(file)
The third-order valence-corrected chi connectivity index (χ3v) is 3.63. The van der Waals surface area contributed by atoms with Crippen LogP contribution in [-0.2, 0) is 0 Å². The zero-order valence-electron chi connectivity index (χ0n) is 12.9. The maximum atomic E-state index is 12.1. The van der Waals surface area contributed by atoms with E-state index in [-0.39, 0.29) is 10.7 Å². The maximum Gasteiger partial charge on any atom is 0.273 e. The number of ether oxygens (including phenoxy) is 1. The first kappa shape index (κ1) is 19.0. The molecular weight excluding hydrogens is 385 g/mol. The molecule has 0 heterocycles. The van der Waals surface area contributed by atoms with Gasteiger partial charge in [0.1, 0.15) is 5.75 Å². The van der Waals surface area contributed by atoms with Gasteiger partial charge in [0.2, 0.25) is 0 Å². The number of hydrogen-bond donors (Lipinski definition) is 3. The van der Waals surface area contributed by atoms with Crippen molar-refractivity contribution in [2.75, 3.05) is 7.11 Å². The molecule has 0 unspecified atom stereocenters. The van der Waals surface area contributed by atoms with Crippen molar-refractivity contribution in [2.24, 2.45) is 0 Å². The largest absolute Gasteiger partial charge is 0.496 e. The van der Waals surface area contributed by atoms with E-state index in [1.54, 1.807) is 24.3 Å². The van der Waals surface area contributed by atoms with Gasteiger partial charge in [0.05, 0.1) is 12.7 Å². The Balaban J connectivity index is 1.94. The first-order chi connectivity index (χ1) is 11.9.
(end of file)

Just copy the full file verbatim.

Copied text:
The third-order valence-corrected chi connectivity index (χ3v) is 3.63. The van der Waals surface area contributed by atoms with Crippen LogP contribution in [-0.2, 0) is 0 Å². The zero-order valence-electron chi connectivity index (χ0n) is 12.9. The maximum atomic E-state index is 12.1. The van der Waals surface area contributed by atoms with E-state index in [-0.39, 0.29) is 10.7 Å². The maximum Gasteiger partial charge on any atom is 0.273 e. The number of ether oxygens (including phenoxy) is 1. The first kappa shape index (κ1) is 19.0. The molecular weight excluding hydrogens is 385 g/mol. The molecule has 0 heterocycles. The van der Waals surface area contributed by atoms with Gasteiger partial charge in [0.1, 0.15) is 5.75 Å². The van der Waals surface area contributed by atoms with Gasteiger partial charge in [0.2, 0.25) is 0 Å². The number of hydrogen-bond donors (Lipinski definition) is 3. The van der Waals surface area contributed by atoms with Crippen molar-refractivity contribution in [2.75, 3.05) is 7.11 Å². The molecule has 0 unspecified atom stereocenters. The van der Waals surface area contributed by atoms with Crippen molar-refractivity contribution in [2.24, 2.45) is 0 Å². The largest absolute Gasteiger partial charge is 0.496 e. The van der Waals surface area contributed by atoms with E-state index in [1.54, 1.807) is 24.3 Å². The van der Waals surface area contributed by atoms with Gasteiger partial charge in [0.05, 0.1) is 12.7 Å². The Balaban J connectivity index is 1.94. The first-order chi connectivity index (χ1) is 11.9.